average square of the difference PSF is obtained by dividing
by A(0) . Hence a lower limit to the standard deviation of the
difference PSF is
! 1 !
I (u ) 2 du 
 !
 f (b ) ≤1
31 AUGUST, 2001
1/ 2
σD ≥
Using the actual single antenna OTF instead of the assumed
top hat function complicates the derivation, but the results
shown in equ. 15 and 16 are still valid.
Evaluating equ. 15 for smaller configurations requires
knowing the idealized distribution. The standard deviations
of the difference PSF for 64 antenna arrays with bell shaped
and uniform UV distributions are plotted as a function of the
array magnification in fig. 4. The magnification is the ratio
of the primary beam to the synthesized beam. The lower
limit for the standard deviation for the bell shaped
distribution of N antennas increases linearly for
magnifications up to ~N and saturates at a value 1/N for
magnifications >2N. The uniform UV distribution has
complete coverage up to a magnification of ~N and hence no
lower limit to the standard deviation of the difference PSF
until the magnification exceeds this magnification.
C. Statistical distribution of sidelobe peaks
Any detectable pattern in the antenna distribution will
result in noticeable features in the OTF and in the PSF
sidelobes. A random antenna distribution that statistically
matches the desired ideal distribution is expected to produce
the minimum sidelobes over the full primary beam. The full
statistical distribution of sidelobes can be calculated for such
pseudo-random arrays operating at large magnification, i.e.
sparse UV coverage.
Equ. 1 shows that the complex voltage in the image plane
is the result of adding N complex numbers or steps of
magnitude E ( p ) N with different phases. The phase of the
! !
lth complex number for the PSF at p is k rl • p . Away from
the central peak in the PSF this phase is many turns and each
step has an essentially random phase relative to the other N-1
steps. Each point in the PSF is then essentially a 2-D random
walk of N steps. The variance of each component of the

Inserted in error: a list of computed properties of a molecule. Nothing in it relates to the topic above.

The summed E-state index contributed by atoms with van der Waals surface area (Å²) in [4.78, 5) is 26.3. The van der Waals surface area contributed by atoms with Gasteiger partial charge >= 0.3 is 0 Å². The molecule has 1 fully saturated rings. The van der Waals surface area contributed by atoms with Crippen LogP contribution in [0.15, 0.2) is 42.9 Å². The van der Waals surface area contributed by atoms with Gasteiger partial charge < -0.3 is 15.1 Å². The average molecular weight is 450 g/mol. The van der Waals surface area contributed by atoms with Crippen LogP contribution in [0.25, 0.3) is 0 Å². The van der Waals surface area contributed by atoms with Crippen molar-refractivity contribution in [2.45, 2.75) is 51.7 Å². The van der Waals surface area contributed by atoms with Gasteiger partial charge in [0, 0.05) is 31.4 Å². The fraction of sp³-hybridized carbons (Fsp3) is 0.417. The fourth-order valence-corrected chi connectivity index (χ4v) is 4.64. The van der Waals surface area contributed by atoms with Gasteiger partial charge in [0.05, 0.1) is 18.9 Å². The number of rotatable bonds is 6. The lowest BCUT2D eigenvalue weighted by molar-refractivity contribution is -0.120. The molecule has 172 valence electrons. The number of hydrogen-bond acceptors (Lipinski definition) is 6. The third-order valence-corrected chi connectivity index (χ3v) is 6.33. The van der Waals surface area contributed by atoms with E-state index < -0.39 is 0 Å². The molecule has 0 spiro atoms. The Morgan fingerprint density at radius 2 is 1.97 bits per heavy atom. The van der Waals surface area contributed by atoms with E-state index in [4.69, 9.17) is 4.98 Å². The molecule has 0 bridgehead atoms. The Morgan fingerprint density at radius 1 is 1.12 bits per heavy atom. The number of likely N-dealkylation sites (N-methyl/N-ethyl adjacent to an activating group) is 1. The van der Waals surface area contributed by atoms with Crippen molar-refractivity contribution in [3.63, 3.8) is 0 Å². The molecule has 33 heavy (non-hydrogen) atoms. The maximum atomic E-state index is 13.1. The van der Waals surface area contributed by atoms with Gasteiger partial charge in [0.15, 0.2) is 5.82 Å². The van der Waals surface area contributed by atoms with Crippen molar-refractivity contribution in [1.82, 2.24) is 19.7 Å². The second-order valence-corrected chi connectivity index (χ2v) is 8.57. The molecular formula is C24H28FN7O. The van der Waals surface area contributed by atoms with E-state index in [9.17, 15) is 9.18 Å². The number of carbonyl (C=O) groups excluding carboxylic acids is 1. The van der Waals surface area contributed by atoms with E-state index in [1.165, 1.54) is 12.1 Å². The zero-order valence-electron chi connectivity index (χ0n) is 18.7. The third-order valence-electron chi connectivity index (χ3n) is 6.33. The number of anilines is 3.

individual steps is
σ l2, x
= σ l2, y
! 2
 E ( p) 
 .
 2N 
The variance for the sum of N of these components is
B( p)
σ x2 ( p) = σ 2y ( p) =
Standard Deviation
This reduces to a particularly simple result for very large
configurations where f (u ) < 1 over the full UV plane
1 .10
Array Magnification
1 .10
Fig. 4. Approximate lower limit to the standard deviation of the difference
PSF as a function of the array magnification for an array of 64 antennas. The
red curve is for a bell shaped distribution, while the blue cure is for a uniform
UV coverage.
Although the components of each step do not have a
Gaussian distribution, the central limit theorem tells us that
the distribution of a sum of a large number of steps will
approach a Gaussian distribution. Thus we can apply the
results obtained for the noise from a cross correlator [7, 8]
and the magnitude of the resultant vectors follows a Rayleigh
g (v) = 2 Nv exp − Nv 2 .
where v is the magnitude of the sum of the N steps of length
1/N and random phase.
The PSF is the magnitude squared of the complex voltage
in the image plane. The distribution of the PSF sidelobes,
s = v 2 , is given by
 ds 
g ( s ) = g (v ) 
 dv 
= N exp(− Ns ) .
This distribution yields the same the sidelobe average and
standard deviation derived in equs. 12 and 16 above.
The largest sidelobe in the PSF is an important parameter
since it represents the largest imaging artifact that a strong
point source can produce. The number of independent
sidelobes is roughly given by the square of the ratio of the
primary beam to the synthesized beam, i.e. the magnification
squared, mag 2 . A rough estimate of the largest sidelobe is
given by
s max such that
and proceed to optimize the further out sidelobes without
grossly worsening the near sidelobes. Because the near
sidelobe correspond to effectively smaller magnification, a
fully optimized configuration should have a distribution of
sidelobe peaks versus distance from the center of the PSF that
looks like equ. 22 or 23. This is shown in fig. 5 using the
alternate definition of the horizontal scale. Note that this type
of distribution of sidelobe peaks is also expected for the
unoptimized pseudo-random array simply because the
number of independent PSF samples per unit radial distance
increases linearly with radius.
Array Beam max
mag or mag*angle/PB
1 .10
Fig. 5. Plot of the expected peak sidelobe as a function of magnification
(or radial distance form beam center) for pseudo-random (solid) and
optimized pseudo-random arrays (dotted).
∫ g (s)ds = exp(− Ns max ) = mag 2 .
Hence we expect the peak sidelobe for a pseudo-random
array configuration to be
s max ≈
ln(mag ) .
This function is plotted fig. 5. The same result can also be
derived using the approach employed to determine VLBI
false fringe statistics [9] [1].
D. Optimization
The statistical distribution derived in the previous applies to a
pseudo-random configuration. There algorithms that can be
applied to further improve the PSF. Kogan has developed an
algorithm that explicitly minimizes the peak sidelobe over
selected areas in the PSF [10] and Boone has developed an
algorithm to optimize the match between the UV coverage
and a desired large scale distribution [11].
improvements in the peak sidelobe performance might one
expect after trying to optimize the configuration?
There are 2(N-1) degrees of freedom in placing N antennas
on a plane. Only a small fraction of these degrees of freedom
are used in placing the antennas so as to statistically match